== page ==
For decades businesses have been leasing equipment that they either lacked the funds to buy outright, or in situations where outright ownership didn’t make sense over the longer term. There are certain business tax differences with leasing that also came into play to make it an attractive proposition under specific circumstances.
For consumers, however, leasing technology goods outside of those specific retailers who make it their stock in trade (and, who on comparative grounds, often charge a pretty penny for the privilege) hasn’t really been a big option. Most consumer technology gear isn’t in the stratospheric ranges that IT (or other equipment) leases have considered.
More recently, however, two of the nation’s biggest telcos have added leasing options to their contract mobile phone plans. Telstra kickstarted the move with lease options (Telstra Go Mobile Swap) on a range of phones, and more recently Optus has taken up the leasing mantle (Optus My Plan Flex) for a smaller range of premium smartphones. The key benefit they push is that a leased mobile plan is somewhat cheaper than a standard contract mobile plan.
It’s worth doing your sums and considering your actual usage of the phone in question before signing on the dotted line, however. While the amount you’ll save varies a little depending on the handset and plan you pick, the most you’ll save per month with either carrier is $10. Over a two year plan, that means that you’ll save a maximum of $240 over the price paid by somebody taking up the regular version of the same contract with the same calls, texts and bundled data provisions.
$240 is nothing to sneeze at, and it’s certainly tempting to go for a bargain if you can get one. However, it’s what happens at the end of that contract period that you need to consider. On a regular mobile contract, once your term is up, the handset attached to your contract is yours. You can keep using it, give it to a friend or relative, sell it, or if it’s beyond its usage life for whatever reason, put it in for responsible recycling (Mobile Muster). Whatever you do, don’t throw it in the bin. Your phone has particular chemicals and minerals that, to put it politely, aren’t terribly friendly to the waterways, so unless you relish the idea of drinking your phone, recycling is the way to go.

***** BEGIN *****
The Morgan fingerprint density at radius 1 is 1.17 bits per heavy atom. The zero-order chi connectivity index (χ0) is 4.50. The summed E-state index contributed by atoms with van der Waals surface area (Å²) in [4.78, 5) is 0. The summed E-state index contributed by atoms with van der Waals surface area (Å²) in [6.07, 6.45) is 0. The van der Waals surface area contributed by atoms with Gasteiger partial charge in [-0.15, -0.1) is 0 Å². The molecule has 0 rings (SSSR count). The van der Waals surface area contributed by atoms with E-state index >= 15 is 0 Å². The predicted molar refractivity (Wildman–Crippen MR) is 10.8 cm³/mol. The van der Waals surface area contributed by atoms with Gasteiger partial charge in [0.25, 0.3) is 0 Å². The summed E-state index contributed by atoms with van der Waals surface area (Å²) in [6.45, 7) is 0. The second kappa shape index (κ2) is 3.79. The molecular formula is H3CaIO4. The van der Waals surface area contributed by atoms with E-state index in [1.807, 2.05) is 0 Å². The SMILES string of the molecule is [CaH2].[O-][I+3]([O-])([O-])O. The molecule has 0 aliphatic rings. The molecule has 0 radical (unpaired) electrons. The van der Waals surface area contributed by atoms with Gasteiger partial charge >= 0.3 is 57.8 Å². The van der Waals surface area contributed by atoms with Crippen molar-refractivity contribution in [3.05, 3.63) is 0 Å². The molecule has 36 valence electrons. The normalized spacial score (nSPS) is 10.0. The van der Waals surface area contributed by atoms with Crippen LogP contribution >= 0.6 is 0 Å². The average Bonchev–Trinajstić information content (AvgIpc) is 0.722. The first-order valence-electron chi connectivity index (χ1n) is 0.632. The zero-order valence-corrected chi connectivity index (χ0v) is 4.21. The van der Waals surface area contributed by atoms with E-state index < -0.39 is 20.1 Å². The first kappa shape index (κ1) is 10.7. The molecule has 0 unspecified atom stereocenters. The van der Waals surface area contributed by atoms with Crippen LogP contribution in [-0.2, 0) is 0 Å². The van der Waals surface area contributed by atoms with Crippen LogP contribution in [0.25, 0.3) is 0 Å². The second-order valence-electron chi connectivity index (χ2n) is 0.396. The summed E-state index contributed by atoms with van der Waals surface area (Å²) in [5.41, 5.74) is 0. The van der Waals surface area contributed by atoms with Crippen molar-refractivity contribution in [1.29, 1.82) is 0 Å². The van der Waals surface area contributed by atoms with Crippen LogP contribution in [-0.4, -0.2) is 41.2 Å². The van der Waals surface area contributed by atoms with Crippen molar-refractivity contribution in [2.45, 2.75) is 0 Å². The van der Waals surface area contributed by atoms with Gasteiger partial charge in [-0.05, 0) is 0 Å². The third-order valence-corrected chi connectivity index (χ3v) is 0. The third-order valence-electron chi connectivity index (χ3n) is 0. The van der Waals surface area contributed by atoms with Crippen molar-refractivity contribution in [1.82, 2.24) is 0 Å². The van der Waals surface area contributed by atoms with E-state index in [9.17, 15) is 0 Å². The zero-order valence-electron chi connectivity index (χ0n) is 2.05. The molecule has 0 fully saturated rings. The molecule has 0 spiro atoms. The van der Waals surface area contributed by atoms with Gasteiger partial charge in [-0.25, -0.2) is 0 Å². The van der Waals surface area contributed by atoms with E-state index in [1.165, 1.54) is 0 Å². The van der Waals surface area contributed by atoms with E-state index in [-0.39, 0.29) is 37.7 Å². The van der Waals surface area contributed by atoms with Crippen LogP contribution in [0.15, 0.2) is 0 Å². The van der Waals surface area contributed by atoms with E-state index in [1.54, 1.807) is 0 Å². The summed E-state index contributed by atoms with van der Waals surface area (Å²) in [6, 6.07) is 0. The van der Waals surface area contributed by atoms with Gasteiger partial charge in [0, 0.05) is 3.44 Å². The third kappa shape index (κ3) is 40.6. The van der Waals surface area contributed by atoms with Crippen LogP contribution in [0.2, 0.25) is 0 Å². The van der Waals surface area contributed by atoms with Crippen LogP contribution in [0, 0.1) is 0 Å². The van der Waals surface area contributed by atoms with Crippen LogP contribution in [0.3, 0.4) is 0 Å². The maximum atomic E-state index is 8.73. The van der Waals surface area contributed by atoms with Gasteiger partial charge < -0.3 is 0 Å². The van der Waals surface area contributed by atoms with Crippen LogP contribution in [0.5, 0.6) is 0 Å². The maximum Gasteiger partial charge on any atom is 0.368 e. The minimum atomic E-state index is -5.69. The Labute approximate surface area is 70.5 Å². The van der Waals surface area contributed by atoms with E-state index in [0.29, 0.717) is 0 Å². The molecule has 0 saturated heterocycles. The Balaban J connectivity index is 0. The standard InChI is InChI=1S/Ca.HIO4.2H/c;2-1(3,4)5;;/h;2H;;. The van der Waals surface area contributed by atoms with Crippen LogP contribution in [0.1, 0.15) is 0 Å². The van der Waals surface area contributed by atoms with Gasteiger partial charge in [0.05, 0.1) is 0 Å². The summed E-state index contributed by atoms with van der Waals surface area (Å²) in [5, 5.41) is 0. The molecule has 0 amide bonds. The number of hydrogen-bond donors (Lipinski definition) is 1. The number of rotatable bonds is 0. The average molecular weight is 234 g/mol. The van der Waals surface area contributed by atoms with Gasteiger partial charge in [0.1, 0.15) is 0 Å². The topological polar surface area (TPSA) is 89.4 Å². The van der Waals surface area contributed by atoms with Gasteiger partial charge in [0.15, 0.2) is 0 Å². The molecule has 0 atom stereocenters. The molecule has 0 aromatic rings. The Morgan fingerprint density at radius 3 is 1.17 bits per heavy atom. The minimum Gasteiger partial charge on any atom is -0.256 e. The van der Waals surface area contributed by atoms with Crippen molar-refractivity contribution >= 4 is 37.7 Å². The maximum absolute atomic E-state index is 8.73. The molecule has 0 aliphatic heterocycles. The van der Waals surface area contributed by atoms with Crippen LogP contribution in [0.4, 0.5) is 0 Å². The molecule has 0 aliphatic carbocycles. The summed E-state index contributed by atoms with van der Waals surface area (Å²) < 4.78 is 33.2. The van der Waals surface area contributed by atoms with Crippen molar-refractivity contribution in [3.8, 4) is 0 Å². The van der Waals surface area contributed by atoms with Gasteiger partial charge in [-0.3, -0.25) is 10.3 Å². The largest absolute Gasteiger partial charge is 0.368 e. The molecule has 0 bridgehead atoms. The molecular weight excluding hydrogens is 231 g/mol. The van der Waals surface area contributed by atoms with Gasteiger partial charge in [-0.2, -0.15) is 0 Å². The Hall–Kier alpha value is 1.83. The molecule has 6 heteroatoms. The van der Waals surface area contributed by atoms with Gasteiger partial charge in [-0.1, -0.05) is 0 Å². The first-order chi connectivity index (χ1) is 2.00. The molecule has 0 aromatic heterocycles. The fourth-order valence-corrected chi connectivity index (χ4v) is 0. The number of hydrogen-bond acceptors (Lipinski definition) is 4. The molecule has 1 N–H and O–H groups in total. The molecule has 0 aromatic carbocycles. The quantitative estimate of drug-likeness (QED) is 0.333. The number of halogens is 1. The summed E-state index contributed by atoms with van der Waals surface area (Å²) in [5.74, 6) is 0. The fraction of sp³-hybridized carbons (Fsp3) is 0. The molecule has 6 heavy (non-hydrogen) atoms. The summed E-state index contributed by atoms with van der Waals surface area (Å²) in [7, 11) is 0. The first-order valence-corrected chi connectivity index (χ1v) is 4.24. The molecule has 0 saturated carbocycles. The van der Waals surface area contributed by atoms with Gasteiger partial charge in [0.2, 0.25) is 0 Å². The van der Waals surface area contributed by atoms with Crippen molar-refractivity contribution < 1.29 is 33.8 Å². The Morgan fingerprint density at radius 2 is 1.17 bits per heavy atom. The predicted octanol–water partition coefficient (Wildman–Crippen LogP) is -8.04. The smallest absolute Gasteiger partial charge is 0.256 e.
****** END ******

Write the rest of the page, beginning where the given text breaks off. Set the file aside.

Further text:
At the end of a phone lease, however, you don’t own the phone at all. Either telco will sell you the handset at what it determines to be the “fair market rate” for that phone, but with mostly premium handsets on offer, it seems unlikely they’ll say the fair market rate will be under $240. If you really do still want the handset, that could prove costly.
You do have the option to hand the phone back to the carrier and walk away, and that has some benefits if you no longer want the device. However, it’s got to be in good working order. Damage, even minor, will attract penalty fees that for either carrier start at $229 (minor screen cracks and the like) all the way up to $499 for more serious problems. Many of us drop our phones, or squash them in bags, or do other terrible things to them unwittingly, especially over a two year period. Just one instance like that could quickly wipe out the supposed $240 saving you’d make on a lease, and while if you opt for a regular contract, you’d still presumably want to fix a serious problem, if you’re already out of contract you don’t have to face that additional fee.
Leasing isn’t for everyone, in other words, so consider carefully. If I was signing up for a leased phone, the very first thing I’d do is go out and buy a decent quality protective case for it. Yes, that will eat into the up-to-$240 saving you’re making over the life of the contract, but it could save you big bucks at the end of the lease term.